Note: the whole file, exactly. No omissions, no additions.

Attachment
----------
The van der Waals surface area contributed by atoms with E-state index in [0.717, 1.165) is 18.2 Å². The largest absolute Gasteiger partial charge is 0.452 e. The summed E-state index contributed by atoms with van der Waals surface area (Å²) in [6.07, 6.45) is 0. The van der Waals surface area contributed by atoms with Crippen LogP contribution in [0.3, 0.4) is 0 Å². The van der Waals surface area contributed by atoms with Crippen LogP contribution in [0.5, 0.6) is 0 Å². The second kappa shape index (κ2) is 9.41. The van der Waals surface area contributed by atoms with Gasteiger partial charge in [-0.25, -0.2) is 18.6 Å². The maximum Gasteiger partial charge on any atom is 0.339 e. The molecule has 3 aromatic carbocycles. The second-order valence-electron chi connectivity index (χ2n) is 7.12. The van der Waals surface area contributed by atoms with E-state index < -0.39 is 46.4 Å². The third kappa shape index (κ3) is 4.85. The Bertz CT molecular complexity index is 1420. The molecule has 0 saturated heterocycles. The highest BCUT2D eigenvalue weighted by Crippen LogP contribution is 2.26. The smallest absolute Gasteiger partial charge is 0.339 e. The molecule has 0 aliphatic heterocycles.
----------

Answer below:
The van der Waals surface area contributed by atoms with E-state index in [0.717, 1.165) is 18.2 Å². The largest absolute Gasteiger partial charge is 0.452 e. The summed E-state index contributed by atoms with van der Waals surface area (Å²) in [6.07, 6.45) is 0. The van der Waals surface area contributed by atoms with Crippen LogP contribution in [0.3, 0.4) is 0 Å². The van der Waals surface area contributed by atoms with Crippen LogP contribution in [0.5, 0.6) is 0 Å². The second kappa shape index (κ2) is 9.41. The van der Waals surface area contributed by atoms with Gasteiger partial charge in [-0.25, -0.2) is 18.6 Å². The maximum Gasteiger partial charge on any atom is 0.339 e. The molecule has 3 aromatic carbocycles. The second-order valence-electron chi connectivity index (χ2n) is 7.12. The van der Waals surface area contributed by atoms with E-state index < -0.39 is 46.4 Å². The third kappa shape index (κ3) is 4.85. The Bertz CT molecular complexity index is 1420. The molecule has 0 saturated heterocycles. The highest BCUT2D eigenvalue weighted by Crippen LogP contribution is 2.26. The smallest absolute Gasteiger partial charge is 0.339 e. The molecule has 0 aliphatic heterocycles.